Feed on
Posts
Comments

Just a quick post to let you all know that the Standalone Temperature Logger has now been updated to v1.1. This update is for the re-design of the PCB board, it’s now been adjusted so that there are components close to the battery solder joints thus making it easier to solder the battery.

Visit the Standalone Temperature Logger project page to view/download the update.

10 Responses to “Standalone Temperature Logger updated to v1.1”

  1. sergey says:

    hi! Good work! how are you going to use it? are you going to make lots of loggers and collect lots of data from lots of objects? (diy ecology monitoring…)??

    • Alex says:

      Thanks, I thought I would just put it in a little box and keep it outside for a few weeks and see how the temperature changed over that time, it’s convenient because you can just set it up then forget about it until you need to check the temps.

      There’s so many things you could do with it, like test your fridge/freezer, check a room’s temperature over a few weeks, put it in a car to see how hot it gets when outside in the sun, maybe even make a waterproof case then put it underwater in a lake, that would be fun!

      I was thinking about buying some PCBs and possibly turning this into a kit of some sort if there is interest. Only downside is that people will need an Arduino to program it or to extract the data (unless I make a small reader for it to connect via USB but that would probably take me a long time).

      • ptichki_pichuzhki says:

        whoa! USB interface! how long will it take to add such a functionality?
        or may be it’s possible to connect this board to a mac using FTDI data cable? I hate the idea of buying Arduino just for the purpose of data transfer…

        • Alex says:

          Hard to say, I’m working on the write up of another simple project which I should have up in a few days then after that I’ll probably look into the AVR-USB thing.

          But just for you to note that you will have to program the ATtiny85 using a programmer, do you have a device to do so? (I used the Arduino as you probably already know). Or were you expecting to buy a kit? (This would be interesting to do)

          I feel I should just mention that this temperature logger is very basic and designed to be small and cheap, thus it doesn’t log the time or have a crystal so the time delay specified can vary up to 10%.

          • ptichki_pichuzhki says:

            Well, I have an ISP programmer which I use for my tiny2313, and it seems to be perfectly enough for me – that’s why I don’t want buying an Arduino. All in all I do not see any sense in Arduino and I can’t understand all this ado about it – it seems an overkill in most cases, and it still does not allow in-system debugging (As I am on a mac, so, no avr studio is available for this platform, and debugging features of Arduino software could be a plus, but it has no such features… )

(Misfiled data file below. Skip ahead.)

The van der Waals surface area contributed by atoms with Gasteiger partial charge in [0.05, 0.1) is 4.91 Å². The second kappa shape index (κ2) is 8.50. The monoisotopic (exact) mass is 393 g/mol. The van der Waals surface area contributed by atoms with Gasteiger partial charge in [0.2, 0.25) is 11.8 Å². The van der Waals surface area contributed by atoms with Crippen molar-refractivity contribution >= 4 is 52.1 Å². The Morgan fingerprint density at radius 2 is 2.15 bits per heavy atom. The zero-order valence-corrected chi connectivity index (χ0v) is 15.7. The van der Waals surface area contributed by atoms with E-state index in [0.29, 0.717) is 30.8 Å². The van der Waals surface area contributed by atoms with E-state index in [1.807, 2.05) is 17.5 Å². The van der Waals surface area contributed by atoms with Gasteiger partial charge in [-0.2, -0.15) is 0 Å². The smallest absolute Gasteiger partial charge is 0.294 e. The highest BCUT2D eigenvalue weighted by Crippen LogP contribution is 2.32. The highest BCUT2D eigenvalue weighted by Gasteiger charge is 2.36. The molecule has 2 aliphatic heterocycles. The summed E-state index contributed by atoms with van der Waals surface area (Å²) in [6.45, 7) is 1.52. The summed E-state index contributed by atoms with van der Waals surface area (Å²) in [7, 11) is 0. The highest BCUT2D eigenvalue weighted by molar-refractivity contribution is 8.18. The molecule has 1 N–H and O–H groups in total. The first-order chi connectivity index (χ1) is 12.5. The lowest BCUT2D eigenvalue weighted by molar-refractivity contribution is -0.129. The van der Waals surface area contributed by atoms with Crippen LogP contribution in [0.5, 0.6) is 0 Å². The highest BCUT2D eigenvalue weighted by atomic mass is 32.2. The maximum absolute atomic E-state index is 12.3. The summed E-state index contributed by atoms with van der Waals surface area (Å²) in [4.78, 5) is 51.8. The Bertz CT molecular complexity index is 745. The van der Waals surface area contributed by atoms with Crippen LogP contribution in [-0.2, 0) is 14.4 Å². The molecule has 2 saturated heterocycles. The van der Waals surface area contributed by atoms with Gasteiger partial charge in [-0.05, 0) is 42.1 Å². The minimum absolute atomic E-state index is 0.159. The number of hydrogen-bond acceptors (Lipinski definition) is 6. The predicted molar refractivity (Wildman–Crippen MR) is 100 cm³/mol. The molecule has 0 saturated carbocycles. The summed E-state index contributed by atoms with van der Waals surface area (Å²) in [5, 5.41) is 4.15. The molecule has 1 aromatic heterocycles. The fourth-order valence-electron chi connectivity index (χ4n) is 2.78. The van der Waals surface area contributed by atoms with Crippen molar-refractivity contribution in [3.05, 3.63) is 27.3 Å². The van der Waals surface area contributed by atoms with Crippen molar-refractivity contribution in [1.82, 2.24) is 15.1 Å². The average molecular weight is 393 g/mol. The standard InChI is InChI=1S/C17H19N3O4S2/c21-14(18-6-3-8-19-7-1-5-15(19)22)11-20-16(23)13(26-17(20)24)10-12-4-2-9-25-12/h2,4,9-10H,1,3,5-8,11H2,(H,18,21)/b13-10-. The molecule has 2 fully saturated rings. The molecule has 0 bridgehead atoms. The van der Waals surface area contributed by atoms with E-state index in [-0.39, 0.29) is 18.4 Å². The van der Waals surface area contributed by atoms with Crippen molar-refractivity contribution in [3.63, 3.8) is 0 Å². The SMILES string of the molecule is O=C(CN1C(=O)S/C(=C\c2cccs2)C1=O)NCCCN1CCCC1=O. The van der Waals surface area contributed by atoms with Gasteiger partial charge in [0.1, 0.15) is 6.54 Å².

As for your device – of course it would be much better if it could keep the full log (with date and time), but this version is also OK. And I really appreciate your scientific and weighted approach when designing the firmware.

  2. sergey says:

    Good idea about “small reader” – but it will be better – portable, with LCD and some connector…. to read logger at just “plug&read&save” to SD card! for field adventures, nature monitoring … i’ll think more about it!!! i have attiny45, will it be enought memory?

    • Alex says:

      That sounds good. The SRAM size is like under 50 bytes so barely nothing. At the moment the flash size I use for my program is 4220 bytes, you will need to get under 4K bytes for the ATtiny45 which you could do if you removed some code that isn’t needed from my program, for example, remove the part about configuring the delay time or communication with Arduino, it’s up to you.

      If you are connecting up to an LCD, etc you need to take care with the voltage difference between than and the ATtiny45 (if you run the ATtiny45 like I did with a 3V battery).

      Good luck!

      Edit: Also the EEPROM on the ATtiny45 (256 bytes) is half the size of the ATtiny85 (512 bytes).

      • ptichki_pichuzhki says:

        4220 is the size of a .hex file? cause it’s twice as more than the actual size of machine code.

        • Alex says:

          The properties of the .hex file from windows reads as 11.6 KB (11,885 bytes) however if you use avr-size to the .hex file it reads as below.
          text data bss dec hex
          0 4220 0 4220 107c
          It confirms the 4220 bytes given by the Arduino software [Binary sketch size: 4220 bytes (of a 8192 byte maximum)].

          I opened the .hex file and it looks like:
          :1000000047C061C094C05FC05EC01AC45CC05BC022
          :100010005AC059C058C057C080C055C054C008000D
          ….
          :1010600090959B01AC01BD01CF010895F894FFCF8D
          :0C10700001000400010003000100FFFF6C
          :00000001FF

          By looking at that I figured out that the first lot of numbers is rising “:10001000” so this must be the address of where the rest of the data in that line is to go to. If we do 4220 bytes in hex it’s 107C, the 2nd last line says “0C107000” so I’m thinking that’s how avr-size gets the “real” size for the program that will go on the chip from.

Leave a Reply